Pirateer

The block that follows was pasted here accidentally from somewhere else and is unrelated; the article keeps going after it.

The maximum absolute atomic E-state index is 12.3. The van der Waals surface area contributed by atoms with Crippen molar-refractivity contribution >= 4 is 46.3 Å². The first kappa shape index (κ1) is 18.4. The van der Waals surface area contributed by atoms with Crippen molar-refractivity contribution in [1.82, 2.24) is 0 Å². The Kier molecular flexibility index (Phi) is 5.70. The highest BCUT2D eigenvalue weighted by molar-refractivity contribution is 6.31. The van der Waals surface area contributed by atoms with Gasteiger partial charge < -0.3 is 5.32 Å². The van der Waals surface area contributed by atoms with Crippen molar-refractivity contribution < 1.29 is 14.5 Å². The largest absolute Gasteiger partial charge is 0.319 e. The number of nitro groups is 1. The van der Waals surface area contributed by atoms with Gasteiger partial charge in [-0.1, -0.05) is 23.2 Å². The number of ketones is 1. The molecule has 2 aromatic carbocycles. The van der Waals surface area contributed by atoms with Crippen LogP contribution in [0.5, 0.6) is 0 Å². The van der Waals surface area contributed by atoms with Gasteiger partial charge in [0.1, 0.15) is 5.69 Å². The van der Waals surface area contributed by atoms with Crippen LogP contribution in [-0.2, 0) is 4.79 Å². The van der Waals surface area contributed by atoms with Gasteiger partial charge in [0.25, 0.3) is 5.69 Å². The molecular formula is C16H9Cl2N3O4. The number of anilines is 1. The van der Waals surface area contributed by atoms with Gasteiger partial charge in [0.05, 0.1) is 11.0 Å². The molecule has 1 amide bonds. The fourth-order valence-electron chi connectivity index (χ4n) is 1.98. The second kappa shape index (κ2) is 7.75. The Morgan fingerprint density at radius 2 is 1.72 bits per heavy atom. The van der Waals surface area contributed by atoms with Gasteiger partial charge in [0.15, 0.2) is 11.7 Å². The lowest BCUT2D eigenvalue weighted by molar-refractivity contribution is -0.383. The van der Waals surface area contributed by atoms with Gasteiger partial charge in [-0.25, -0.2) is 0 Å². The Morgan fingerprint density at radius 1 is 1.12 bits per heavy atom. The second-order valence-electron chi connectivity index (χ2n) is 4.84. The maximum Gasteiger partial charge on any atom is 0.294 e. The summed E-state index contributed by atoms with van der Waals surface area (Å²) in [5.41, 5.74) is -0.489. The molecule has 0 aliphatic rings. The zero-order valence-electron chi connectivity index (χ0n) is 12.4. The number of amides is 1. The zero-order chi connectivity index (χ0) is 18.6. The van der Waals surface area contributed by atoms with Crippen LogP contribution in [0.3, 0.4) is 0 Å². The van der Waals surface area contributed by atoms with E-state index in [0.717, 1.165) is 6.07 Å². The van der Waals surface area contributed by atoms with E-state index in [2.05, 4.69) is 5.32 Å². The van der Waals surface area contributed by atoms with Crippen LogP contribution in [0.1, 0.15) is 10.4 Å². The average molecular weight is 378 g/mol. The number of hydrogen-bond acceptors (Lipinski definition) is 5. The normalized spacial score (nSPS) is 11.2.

Mendocino Game Company, 1994, 2-4 players, ages 8 and up. In Pirateer, players take turns moving their pirate ships around on a board in an attempt to seize the treasure and return it to their home harbor. Movement is accomplished by rolling dice and moving the little ship pieces around on a grid. If you land on another player's ship it is removed from the game. This game is ridiculously simplistic. And despite its relative simplicity, we found the rules to be very vague and inconclusive on several key points. Essentially it boils down to he who has the last ship left, wins. I think it took us about 5 minutes to play a 3-player game. Wow, lots of opportunity for deep thought there (hard to believe this game was awarded some kind of hoo-ha Mensa gaming award, remind me never to game with Mensa members). Frankly, a game of checkers or backgammon would provide about ten times the challenge. We instantly became worried when the rules opened up with a long diatribe from the guy who designed the game, going on about his trials and tribulations trying to get it published by one of the big game companies (Hasbro, et al), and his smug satisfaction about how he got it published through a small, "independant" game label and sold just zillions and zillions of copies of it. OK, pal, whatever.



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